“Why wouldn’t you just call the cab company like I asked?” I yelled as I started to roll into temper tantrum mode right there amid the suited businesspeople all around us. The question was rhetorical at this point. I was just feeding fuel to a fiery situation.
Five more minutes passed with no signs of a ride. The frustration was escalating. I was hot and then cold and then nauseous and then woozy. I was still getting transfusions of nutrients at this point, functioning (barely) with scant potassium and magnesium, never mind a body wrecked by chemo and not enough blood cells to sneeze at. I hadn’t taken a normal shit in days and was unstable and getting angry.
“I’m going to the Penn Station cab line,” I announced to Craig. Penn Station was a long avenue block from where we were standing, but I knew that there were guaranteed cabs there. There would also be a guaranteed line of people waiting to get into those cabs, but at least it was a sure bet.
“That’s ridiculous, Karin,” Craig said, his voice now escalating. “Just wait.”
My mind was made up. Now my stubbornness had set in.
“I don’t know what the F you’re doing, but I’m going to get a cab to get to my appointment,” I bomb dropped and started on my way. Ooooh, this is a good way to get him back, I thought evilly, because obviously the whole New York City cab inefficiency problem was Craig’s fault.
Now it was a competition of who was going to get in a cab first. I didn’t give a damn if we took separate cabs up Manhattan: that would make my original idea of door-to-door service be the much more economical choice.
I was on my way, weaving through the throngs of people pouring out of Penn Station going against the grain at a real fast clip. I had only recently found my legs again and hadn’t walked much more than the minimal steps required to get through the day. But that morning I got my sprint back, spurred solely by determination to prove a point.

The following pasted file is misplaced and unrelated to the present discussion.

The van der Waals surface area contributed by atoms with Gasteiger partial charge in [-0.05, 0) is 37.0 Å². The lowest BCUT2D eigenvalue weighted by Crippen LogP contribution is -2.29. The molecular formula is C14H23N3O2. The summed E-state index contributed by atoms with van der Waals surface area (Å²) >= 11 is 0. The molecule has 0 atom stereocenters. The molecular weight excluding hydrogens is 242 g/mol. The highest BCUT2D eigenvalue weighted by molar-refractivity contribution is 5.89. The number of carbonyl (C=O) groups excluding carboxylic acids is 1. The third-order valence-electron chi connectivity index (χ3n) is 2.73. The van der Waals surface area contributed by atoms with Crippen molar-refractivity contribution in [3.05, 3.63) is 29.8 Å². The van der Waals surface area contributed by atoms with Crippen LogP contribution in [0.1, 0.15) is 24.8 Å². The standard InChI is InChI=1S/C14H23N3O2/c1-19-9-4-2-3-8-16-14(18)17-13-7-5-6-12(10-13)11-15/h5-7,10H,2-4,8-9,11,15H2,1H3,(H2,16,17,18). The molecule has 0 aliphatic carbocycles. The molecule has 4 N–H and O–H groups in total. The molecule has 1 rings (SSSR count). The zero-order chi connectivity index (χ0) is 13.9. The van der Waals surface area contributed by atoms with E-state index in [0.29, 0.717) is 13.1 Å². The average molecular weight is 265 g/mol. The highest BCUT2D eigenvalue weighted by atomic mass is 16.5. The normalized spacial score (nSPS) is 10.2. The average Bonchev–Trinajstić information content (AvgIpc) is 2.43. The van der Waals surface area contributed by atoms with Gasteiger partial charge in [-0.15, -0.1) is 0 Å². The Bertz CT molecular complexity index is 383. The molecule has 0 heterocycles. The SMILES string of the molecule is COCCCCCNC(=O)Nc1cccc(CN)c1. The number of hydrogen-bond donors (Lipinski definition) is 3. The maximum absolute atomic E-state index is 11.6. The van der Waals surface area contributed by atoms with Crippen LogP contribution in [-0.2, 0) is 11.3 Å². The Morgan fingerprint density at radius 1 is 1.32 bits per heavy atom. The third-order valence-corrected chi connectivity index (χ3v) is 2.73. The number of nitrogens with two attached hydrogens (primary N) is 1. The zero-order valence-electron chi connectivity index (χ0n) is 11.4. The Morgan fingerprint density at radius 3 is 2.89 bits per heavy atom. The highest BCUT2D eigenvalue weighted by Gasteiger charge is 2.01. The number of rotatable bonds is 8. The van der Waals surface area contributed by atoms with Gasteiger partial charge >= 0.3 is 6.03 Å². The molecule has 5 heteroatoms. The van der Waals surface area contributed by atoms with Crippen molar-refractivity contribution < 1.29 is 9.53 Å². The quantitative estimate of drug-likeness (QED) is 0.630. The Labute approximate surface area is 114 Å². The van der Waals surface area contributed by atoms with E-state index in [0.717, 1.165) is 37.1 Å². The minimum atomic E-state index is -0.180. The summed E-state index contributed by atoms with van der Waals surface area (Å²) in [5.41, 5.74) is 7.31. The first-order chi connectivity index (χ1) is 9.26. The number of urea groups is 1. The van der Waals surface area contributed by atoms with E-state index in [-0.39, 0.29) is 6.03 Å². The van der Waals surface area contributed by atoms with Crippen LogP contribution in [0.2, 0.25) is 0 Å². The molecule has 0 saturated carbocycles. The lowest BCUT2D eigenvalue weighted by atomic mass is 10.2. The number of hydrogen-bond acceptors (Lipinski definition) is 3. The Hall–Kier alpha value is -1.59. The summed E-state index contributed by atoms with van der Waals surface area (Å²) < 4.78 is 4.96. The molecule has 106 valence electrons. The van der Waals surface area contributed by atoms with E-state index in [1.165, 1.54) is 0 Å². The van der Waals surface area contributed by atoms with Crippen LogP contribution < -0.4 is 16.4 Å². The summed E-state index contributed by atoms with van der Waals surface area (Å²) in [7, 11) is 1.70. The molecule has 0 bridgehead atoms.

My sunglasses were steaming from the forced air coming up through my mask as I choked on its staleness and my hands began to moisten with sweat and itch within their plastic encasements. I pushed on, fast walking my bony little ass to the corner opposite the cab line – which was about 30 people deep – when my cell phone rang.
“What?!” I angrily breathed into the phone at Craig.
“Where are you?” he asked. “I have a cab. You need to get here.”
I could hear the cab driver in the background yelling at Craig to get in amid the honks and hollers of drivers trying to get around him.
“I’m already at Penn Station,” I quipped, which wasn’t entirely true.
He couldn’t believe that I had made it that far that fast. I turned around to head back to him and the cab he had snagged, but of course didn’t tell him that. I thought it would be more emotionally effective to hang up on him.
I shuffled up the street dodging people with rolling suitcases and men hocking over their tables of framed Justin Bieber photo prints, bootleg movies, peace pipes, chinsy phone cases and plastic Empire State Building replicas.
It only took a few yards before I started seeing stars and thought I might damn pass out in a puddle of street piss. My cell phone rang again, echoing violently through my throbbing head.
“What?!” I quipped again. I knew damn well what.
“Where the hell are you? I can’t hold this cab for long; the guy is screaming at me,” Craig pleaded.
“I’m coming!” I spat into the phone, this time keeping our connection open so that he could hear my labored breathing as I lumbered the rest of the way up the block – good dramatic effect.